For the rest, we were left on our own by our governments, by the airways, by the Americans, everything. The problem is the government doesn't decide anything. The army is not coming. The ministry of foreign affairs doesn't give any recommendations to the consulate or the embassy.

UNIDENTIFIED MALE: If and when they start to fly again, we -- it will all be chaos. And we just have to come here and wait, probably with thousands of others. And the first to get here get served first.


QUEST: When we come back in just a moment, it's not just passengers, of course, that have felt the full effect. Maybe the economic effect has been most felt in the freight and cargo division. We're going to talk about the part of industry with Christopher Snelling from the freight head of global flying in just a moment.


QUEST: Welcome back, QUEST MEANS BUSINESS, where we are covering all angles, of course, on the crisis affecting aviation. On this program, you've already heard from passengers. You've heard from chief executives. Now, let's hear, of course, from another part of the area.

Let's talk about freight, transportation and the difficulties of companies that will be seeking goods and products that they simply wont be able to get hold of.

Christopher Snelling joins me now to talk about this from the Trade -- from the Freight Traders Association.

Christopher, we know that courier flights have had to be -- find all sorts of imaginative ways around this.

But how serious part of the equation is this issue?

CHRISTOPHER SNELLING, FREIGHT TRANSPORT ASSOCIATION: Well, I think this is very serious for a lot of industry. Air freight only makes up a very small percentage of the total goods that we trade between countries, but it makes a very -- it makes up a very big part of the value. Here in the U.K., it's something like 1 percent of the volume, but about 25 percent of the value.

And it's very important products for industries like pharmaceuticals and the manufacturing industry in general, the way that assembly lines work these days, to keep things functioning optimally.

QUEST: Right. So this is -- this is truly the era -- the new ways of thinking just in time and all these sort of management techniques where you're designed just to get the product at the last minute. But now, of course, to use a phrase, it's come back to bite you.

SNELLING: Well, a little bit. I mean this -- the globalization that we've had over the last 20 years, which the -- the genuine economic growth we've seen has really been based on -- does have a certain disadvantage, yes. And, of course, we're seeing that in the last few days, when people's supply chains have been extended.

QUEST: Christopher, when we look at the -- the -- the recompense, the compensation that comes about from this, is this money that just has to be written off or is it insurable?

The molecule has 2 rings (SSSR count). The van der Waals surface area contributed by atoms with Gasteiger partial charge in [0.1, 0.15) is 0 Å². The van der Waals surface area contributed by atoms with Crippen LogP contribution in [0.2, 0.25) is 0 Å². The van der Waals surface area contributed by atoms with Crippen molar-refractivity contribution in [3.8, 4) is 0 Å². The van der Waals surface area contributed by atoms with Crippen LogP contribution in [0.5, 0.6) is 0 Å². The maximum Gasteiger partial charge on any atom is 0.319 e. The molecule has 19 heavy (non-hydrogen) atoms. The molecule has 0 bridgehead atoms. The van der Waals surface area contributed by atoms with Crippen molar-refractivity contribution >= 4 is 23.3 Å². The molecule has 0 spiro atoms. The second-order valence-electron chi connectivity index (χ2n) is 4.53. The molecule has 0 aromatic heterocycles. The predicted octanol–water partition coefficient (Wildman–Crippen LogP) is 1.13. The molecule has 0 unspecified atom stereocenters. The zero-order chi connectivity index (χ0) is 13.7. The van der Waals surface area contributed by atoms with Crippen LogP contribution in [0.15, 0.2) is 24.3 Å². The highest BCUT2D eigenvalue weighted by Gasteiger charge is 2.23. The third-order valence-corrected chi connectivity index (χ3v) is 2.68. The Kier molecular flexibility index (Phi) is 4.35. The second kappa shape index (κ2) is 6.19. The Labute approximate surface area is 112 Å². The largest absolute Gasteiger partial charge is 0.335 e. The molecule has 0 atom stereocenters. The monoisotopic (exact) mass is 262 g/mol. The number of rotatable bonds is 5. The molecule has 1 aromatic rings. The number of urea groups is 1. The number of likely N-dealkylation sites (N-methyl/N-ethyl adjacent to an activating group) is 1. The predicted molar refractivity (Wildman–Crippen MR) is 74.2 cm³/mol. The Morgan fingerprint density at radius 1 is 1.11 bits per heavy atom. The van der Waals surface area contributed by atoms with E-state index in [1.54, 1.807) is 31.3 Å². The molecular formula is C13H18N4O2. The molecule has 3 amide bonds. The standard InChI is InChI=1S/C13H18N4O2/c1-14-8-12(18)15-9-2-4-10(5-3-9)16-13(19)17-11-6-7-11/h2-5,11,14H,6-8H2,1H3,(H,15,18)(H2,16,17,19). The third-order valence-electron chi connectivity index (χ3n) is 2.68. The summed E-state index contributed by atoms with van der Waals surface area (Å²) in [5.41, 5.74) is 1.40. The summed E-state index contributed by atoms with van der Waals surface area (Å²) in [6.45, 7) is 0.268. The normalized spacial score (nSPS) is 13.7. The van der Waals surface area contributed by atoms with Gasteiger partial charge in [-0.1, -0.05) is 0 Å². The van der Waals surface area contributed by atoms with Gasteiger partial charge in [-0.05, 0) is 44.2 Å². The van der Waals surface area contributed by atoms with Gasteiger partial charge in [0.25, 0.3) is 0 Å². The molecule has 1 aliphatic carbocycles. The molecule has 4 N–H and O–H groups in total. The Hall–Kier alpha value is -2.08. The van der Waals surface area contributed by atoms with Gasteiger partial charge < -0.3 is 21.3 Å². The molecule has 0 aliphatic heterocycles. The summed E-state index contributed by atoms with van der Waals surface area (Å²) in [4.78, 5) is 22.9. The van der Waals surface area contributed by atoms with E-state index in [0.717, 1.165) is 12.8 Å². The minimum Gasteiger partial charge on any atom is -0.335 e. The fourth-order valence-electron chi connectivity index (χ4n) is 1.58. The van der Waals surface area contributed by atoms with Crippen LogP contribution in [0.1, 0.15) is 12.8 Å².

Will it be a strong recovery -- a pent up demand recovery on the back of it, do you think?

SNELLING: There's going to be a lot of companies that will lose out, I think, particularly, you think of African farmers who've lost an awful lot of produce over the last four or five days. There are also pharmaceutical companies whose products will have perished because they have a fairly short shelf life.

But beyond that, you have some manufacturing companies, I think, that will have had to slow some production processes because they've run out of key components. So those are losses that simply won't be recovered.

But for everyone else, hopefully, if things do start to ease up tomorrow, the goods will start to get through and we won't see a too significant disruption on the scale it could have been if it had carried on much longer.

QUEST: Christopher, when you can come back to us, please do, and give us some idea of exactly what you would put the value of losses to be in.

Christopher Snelling, many thanks, indeed for joining us and bringing us a different side of this rising crisis.

Now, let's turn our attention to the weather forecast and Guillermo -- Guillermo, never has there been a more important time for me to ask you whether the ash cloud, as they believe it's dissipating, what are you seeing on your radar screens?

GUILLERMO ARDUINO, CNN METEOROLOGIST: We are seeing the same. And it's all contingent to the actions in Iceland. And we got word today that there was a little bit less activity. And at time, they talk about a ceasing of the activity in the area.

There are a couple of things that I want to clarify now. You see that the warnings continue to be pretty much in the same area. And there's new evidence that there is Newfoundland, parts of Canada and Greenland affected by this. But it's at a lower level, where the winds are going on a westerly direction.